2. The coptic leaders did not support the protest, they called the christians to leave. Today, Sunday 15th, the coptic pope Shnouda III called the protesters to end their strike inmediately: „You will be the loosers if you go on protesting there“ he said.

3. The protesters at Maspiro were attacked by about 500 thugs in the late afternoon. This was confirmed by all eyewitnesses, none of them had any information that there were radical muslims involved, all agreed that they were professional thugs. They attacked with guns and Molotov-Coctails from the 6th-of-Octuber bridge first, then came down and had some nasty fights with the protesters. According to Reuters two people did, Egyptian health ministry said 58 got injured. Official sources talk about 50 people being arrested, 10 cars burned. Also interesting: Protesters who caught one of the thugs found a NPD-ID with him.

4. The police did not hinder the thugs attacking the crowd. It is also important to know that there were fights between the Maspiro-protesters and the Central-Security-Police who was there with several hundred persons all along the last days. The police from time to time pushed into the protest, graped a single person who was being arrested, protested ran there, shouting till the police went back.

5. Around 11pm the army arrived. Tanks on the Octuber-Bridge, the scene could be seen live on OnTV. Army fired tear-gas and smoke bombs. Shoutings could be heared in whole downtown, it is not clear if the were shouting in the air or also on protesters. On TV, there could be seen who protesters run away in panik when soldiers are firing, you also see clearly the blue lights of the shots.

6. No information so far about the arrested. Are they protesters or thugs or both? Will they be trialed by a military court as so many protesters arrested before?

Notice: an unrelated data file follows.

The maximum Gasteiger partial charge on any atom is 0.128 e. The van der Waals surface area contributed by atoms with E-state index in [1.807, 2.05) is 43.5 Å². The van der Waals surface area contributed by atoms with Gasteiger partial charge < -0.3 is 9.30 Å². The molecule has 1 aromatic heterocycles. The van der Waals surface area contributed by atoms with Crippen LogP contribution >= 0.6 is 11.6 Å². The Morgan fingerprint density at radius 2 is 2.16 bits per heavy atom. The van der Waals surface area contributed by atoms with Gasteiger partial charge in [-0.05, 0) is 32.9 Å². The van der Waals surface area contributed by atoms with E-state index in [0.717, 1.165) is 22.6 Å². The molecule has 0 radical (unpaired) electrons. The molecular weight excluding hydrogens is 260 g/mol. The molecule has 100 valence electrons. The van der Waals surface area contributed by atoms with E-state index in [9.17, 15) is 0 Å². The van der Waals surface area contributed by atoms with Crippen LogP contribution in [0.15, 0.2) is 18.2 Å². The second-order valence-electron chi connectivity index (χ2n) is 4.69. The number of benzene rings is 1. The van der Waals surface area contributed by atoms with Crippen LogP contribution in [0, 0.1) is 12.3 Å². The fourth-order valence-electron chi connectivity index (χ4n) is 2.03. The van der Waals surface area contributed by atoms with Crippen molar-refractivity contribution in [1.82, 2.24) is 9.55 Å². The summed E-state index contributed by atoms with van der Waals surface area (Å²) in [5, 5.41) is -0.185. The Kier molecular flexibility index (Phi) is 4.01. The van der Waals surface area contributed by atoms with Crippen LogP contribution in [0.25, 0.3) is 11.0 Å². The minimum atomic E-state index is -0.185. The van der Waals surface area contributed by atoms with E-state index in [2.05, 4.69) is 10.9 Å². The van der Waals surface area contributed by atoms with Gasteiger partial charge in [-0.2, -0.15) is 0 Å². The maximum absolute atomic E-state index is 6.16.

Vor der Attacke: Protest am Nilufer in Maspiro, Foto: Salmasaid/Flickr

From all this…

this lookes a lot like the now well-known strategie of the army to get rid of unliked protests: First to let thugs in to do the dirty work and then come after some hours to „rescue“ or „protect“ people – and disperse the protest and arrest not only the thugs (if they are arrested at all) but also the protesters. Seen exactly like this the 9th of march when thugs and the army cleaned Tahrir Square from the protester’s camp. And it’s not a casuality that activists who where in Maspiro call it Camel battle II: Also in the famous Camel battle the 2 of february professional thugs attacked protesters, injured and killed many of them.

From Cairo to Gaza (and back)

Deutsche Version unten / German below

Several thousand activists prepared the last days to travel to Gaza on Friday or Saturday for the 15th of may, the so-called Nakba-day (catastrophe), anniversary of the foundation of the state of Israel. Palestinian activists had called for a „third intifada“, protesters from different arab countries, especially Egypt and Tunisia, wanted to join to support them.

Friday several political groups called for a „march of unity“ on Tahrir Square after the violent clashes between copts and radical muslims in Imbaba last week. But there wasn‘t much seen of this in Tahrir that Friday, instead, palestinian flags and chants against Israel and for the freedom for Palestine everywhere.

Saturday morning, at 9 am, busses were planned to leave Tahrir Square to bring protesters to Gaza. Several thousand already gathering two days earlier on Sinai. But the Egyptian army closed the borders. A few ones passed to Gaza, most peoples who tried to get there Friday and Saturday came back ’cause they couldn‘t enter.